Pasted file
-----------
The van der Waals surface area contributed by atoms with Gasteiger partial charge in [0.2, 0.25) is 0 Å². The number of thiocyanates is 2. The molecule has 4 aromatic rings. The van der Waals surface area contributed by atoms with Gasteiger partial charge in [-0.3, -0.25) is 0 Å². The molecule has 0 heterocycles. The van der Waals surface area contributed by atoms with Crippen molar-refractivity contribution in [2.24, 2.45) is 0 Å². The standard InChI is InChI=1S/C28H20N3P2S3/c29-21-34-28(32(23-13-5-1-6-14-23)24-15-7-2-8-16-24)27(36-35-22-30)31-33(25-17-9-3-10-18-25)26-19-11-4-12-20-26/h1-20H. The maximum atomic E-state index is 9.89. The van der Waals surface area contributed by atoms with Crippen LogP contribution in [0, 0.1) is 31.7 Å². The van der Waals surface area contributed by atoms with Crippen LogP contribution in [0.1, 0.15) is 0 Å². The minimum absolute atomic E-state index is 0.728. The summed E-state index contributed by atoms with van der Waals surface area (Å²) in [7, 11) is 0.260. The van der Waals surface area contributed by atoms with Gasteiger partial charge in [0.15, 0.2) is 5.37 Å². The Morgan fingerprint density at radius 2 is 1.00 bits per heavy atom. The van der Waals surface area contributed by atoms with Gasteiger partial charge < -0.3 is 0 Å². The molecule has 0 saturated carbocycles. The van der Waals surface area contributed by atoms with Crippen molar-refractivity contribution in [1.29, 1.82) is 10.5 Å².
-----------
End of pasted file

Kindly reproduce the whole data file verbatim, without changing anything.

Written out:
The van der Waals surface area contributed by atoms with Gasteiger partial charge in [0.2, 0.25) is 0 Å². The number of thiocyanates is 2. The molecule has 4 aromatic rings. The van der Waals surface area contributed by atoms with Gasteiger partial charge in [-0.3, -0.25) is 0 Å². The molecule has 0 heterocycles. The van der Waals surface area contributed by atoms with Crippen molar-refractivity contribution in [2.24, 2.45) is 0 Å². The standard InChI is InChI=1S/C28H20N3P2S3/c29-21-34-28(32(23-13-5-1-6-14-23)24-15-7-2-8-16-24)27(36-35-22-30)31-33(25-17-9-3-10-18-25)26-19-11-4-12-20-26/h1-20H. The maximum atomic E-state index is 9.89. The van der Waals surface area contributed by atoms with Crippen LogP contribution in [0, 0.1) is 31.7 Å². The van der Waals surface area contributed by atoms with Crippen LogP contribution in [0.1, 0.15) is 0 Å². The minimum absolute atomic E-state index is 0.728. The summed E-state index contributed by atoms with van der Waals surface area (Å²) in [7, 11) is 0.260. The van der Waals surface area contributed by atoms with Gasteiger partial charge in [0.15, 0.2) is 5.37 Å². The Morgan fingerprint density at radius 2 is 1.00 bits per heavy atom. The van der Waals surface area contributed by atoms with Gasteiger partial charge < -0.3 is 0 Å². The molecule has 0 saturated carbocycles. The van der Waals surface area contributed by atoms with Crippen molar-refractivity contribution in [1.29, 1.82) is 10.5 Å².